Amicable Settlement: Divorcing Without the Hate

Couple holding a broken heartWhat people keep saying that "half of the marriages in the U.S. end in a divorce" hasn’t been true for a long time. In the 70s and 80s, the number of divorcing couples reached a peak, but couples who tied the knot within the last two decades are more likely to stick it out for life. Divorce rates are on a decline, but that doesn’t mean they will disappear.

Being married comes with all sorts of challenges. A couple may call it quits after a few years or even decades. Some couples realize that they made a mistake and filed for divorce almost as soon as the marriage is a few days old. From adultery to abuse, there is a long list of reasons this might happen.

In some cases, a couple may decide to end their marriage quietly and peacefully. Though it's not what people are used to seeing compared to TV dramas or movies, it's possible to divorce amicably.

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Benefits of an amicable agreement

There are many benefits when you and your spouse decides to end your marriage peacefully. The potential savings in money and time can be huge. You can walk away from each other with the least amount of stress and pain. It's also possible to spare children with heartbreak that a nasty, drawn-out divorce may cause. A peaceful divorce may also help children cope with the changes in their life faster and with less anxiety. You still have to be a parent, so it’s best to end the marriage without hate.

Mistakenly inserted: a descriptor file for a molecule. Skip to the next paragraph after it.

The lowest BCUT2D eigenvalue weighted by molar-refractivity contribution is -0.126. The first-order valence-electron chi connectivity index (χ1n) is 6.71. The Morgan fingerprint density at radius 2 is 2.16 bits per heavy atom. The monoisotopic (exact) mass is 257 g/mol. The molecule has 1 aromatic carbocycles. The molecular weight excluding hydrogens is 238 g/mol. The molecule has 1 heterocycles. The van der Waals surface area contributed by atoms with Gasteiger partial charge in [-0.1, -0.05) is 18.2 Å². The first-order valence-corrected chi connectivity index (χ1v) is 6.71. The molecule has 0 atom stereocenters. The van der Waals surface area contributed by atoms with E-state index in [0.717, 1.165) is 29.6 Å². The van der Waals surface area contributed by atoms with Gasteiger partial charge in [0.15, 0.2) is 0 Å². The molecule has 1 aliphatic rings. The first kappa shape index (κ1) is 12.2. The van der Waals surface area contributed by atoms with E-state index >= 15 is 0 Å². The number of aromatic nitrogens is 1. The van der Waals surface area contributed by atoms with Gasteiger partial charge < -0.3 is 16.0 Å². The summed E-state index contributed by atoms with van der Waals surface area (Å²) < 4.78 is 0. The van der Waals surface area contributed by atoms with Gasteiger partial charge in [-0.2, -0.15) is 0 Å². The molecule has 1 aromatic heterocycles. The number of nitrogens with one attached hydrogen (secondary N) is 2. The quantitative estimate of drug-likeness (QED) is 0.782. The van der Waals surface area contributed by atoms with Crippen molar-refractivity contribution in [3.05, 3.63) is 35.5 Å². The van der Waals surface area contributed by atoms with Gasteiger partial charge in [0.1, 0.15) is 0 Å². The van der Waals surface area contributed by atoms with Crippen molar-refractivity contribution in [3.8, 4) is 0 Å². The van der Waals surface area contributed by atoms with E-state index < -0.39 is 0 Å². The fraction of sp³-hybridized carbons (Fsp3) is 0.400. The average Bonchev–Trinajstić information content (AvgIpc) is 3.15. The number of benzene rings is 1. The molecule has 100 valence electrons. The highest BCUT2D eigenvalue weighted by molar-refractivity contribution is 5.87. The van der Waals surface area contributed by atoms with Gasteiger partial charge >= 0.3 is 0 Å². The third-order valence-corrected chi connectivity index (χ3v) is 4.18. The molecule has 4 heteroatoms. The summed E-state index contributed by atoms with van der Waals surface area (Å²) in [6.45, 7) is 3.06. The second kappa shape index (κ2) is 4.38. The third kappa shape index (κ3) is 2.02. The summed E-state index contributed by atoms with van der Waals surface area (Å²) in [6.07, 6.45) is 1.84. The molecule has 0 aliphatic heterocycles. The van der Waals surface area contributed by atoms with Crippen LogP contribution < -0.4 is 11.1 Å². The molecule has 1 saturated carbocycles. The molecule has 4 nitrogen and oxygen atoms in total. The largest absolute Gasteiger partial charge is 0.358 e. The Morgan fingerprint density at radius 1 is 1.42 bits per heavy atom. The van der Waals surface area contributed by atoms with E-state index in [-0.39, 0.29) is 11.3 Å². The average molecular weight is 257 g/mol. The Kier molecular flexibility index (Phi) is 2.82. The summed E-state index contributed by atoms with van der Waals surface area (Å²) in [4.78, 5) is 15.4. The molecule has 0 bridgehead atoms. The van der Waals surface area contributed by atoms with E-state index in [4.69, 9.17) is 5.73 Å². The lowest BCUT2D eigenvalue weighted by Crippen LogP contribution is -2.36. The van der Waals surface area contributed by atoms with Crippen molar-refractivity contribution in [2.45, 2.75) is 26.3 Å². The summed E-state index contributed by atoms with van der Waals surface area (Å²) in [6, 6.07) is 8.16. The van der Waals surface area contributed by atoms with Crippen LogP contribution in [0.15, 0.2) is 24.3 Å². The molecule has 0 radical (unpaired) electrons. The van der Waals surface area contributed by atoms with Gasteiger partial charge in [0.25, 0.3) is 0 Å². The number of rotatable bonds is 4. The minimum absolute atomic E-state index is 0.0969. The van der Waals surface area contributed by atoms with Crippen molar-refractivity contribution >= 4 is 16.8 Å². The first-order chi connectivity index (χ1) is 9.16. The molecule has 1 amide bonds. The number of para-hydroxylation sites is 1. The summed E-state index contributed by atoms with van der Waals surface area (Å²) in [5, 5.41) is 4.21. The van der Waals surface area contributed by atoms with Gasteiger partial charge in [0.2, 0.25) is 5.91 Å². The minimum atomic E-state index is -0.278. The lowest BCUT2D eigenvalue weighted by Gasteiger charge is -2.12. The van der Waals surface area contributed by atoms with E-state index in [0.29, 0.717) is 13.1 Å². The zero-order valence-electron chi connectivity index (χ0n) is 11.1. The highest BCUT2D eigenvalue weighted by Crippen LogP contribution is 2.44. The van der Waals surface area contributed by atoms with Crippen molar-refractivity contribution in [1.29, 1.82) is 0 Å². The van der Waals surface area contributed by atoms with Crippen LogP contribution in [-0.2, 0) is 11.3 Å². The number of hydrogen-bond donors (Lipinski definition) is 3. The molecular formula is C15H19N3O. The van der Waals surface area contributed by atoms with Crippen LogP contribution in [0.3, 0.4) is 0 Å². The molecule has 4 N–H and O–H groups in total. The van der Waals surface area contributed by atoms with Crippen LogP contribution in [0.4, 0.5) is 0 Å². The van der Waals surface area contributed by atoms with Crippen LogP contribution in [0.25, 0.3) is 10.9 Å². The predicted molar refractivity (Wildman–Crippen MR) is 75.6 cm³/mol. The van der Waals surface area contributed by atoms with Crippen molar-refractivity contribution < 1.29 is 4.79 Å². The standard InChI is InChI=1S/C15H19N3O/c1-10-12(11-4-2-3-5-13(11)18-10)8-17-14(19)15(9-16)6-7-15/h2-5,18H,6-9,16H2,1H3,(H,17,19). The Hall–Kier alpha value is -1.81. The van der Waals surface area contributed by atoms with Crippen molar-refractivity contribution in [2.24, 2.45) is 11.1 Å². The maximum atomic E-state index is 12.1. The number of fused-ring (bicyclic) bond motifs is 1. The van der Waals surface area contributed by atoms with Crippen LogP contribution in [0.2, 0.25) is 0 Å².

Setting the grounds for divorce

Amicable or not, you can’t approach the court and ask for a divorce citing only irreconcilable differences as the grounds. You and your divorce attorneys in Albuquerque have to prepare before filing anything.

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There are two kinds of divorce: fault and no-fault. The grounds for a no-fault divorce are two years of separation (with consent) and five years of separation. As for fault divorce, there is cheating (adultery), physical or psychological abuse, drug and alcohol abuse, incarceration, and desertion.

If you have no choice but to file for a fault divorce yet you still want to settle it peacefully, you and your spouse have to agree on the grounds. You also have to discuss how the allegations are stated. It's better not to file a divorce together if one of you is at fault, like when the other spouse is cheating. Judges may think it’s a collusion and deny the petition.

Divorce is often seen as an ugly and painful process. Doing it amicably can save all parties concerned from its difficulties. Talk to your lawyer about how best to approach your spouse in hopes of a peaceful divorce.